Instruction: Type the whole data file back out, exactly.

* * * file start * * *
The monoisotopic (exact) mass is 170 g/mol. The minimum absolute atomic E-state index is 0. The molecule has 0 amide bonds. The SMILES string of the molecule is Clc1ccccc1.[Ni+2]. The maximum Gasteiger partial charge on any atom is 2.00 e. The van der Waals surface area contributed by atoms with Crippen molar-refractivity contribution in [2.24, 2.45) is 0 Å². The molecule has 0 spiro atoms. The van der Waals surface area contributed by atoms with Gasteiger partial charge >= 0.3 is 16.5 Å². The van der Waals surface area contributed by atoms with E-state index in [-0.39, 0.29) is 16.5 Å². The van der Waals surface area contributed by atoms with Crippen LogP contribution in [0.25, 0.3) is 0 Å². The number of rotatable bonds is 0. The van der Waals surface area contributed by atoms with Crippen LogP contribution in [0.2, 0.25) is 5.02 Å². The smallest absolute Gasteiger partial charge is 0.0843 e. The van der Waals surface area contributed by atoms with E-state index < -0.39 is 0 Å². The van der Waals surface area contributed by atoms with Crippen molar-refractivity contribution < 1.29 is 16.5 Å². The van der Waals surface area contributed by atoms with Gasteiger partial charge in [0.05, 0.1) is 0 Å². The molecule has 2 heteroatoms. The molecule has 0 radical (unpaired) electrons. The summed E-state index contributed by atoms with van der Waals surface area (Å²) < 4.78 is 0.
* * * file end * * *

The monoisotopic (exact) mass is 170 g/mol. The minimum absolute atomic E-state index is 0. The molecule has 0 amide bonds. The SMILES string of the molecule is Clc1ccccc1.[Ni+2]. The maximum Gasteiger partial charge on any atom is 2.00 e. The van der Waals surface area contributed by atoms with Crippen molar-refractivity contribution in [2.24, 2.45) is 0 Å². The molecule has 0 spiro atoms. The van der Waals surface area contributed by atoms with Gasteiger partial charge >= 0.3 is 16.5 Å². The van der Waals surface area contributed by atoms with E-state index in [-0.39, 0.29) is 16.5 Å². The van der Waals surface area contributed by atoms with Crippen LogP contribution in [0.25, 0.3) is 0 Å². The number of rotatable bonds is 0. The van der Waals surface area contributed by atoms with Crippen LogP contribution in [0.2, 0.25) is 5.02 Å². The smallest absolute Gasteiger partial charge is 0.0843 e. The van der Waals surface area contributed by atoms with E-state index < -0.39 is 0 Å². The van der Waals surface area contributed by atoms with Crippen molar-refractivity contribution < 1.29 is 16.5 Å². The van der Waals surface area contributed by atoms with Gasteiger partial charge in [0.05, 0.1) is 0 Å². The molecule has 2 heteroatoms. The molecule has 0 radical (unpaired) electrons. The summed E-state index contributed by atoms with van der Waals surface area (Å²) < 4.78 is 0.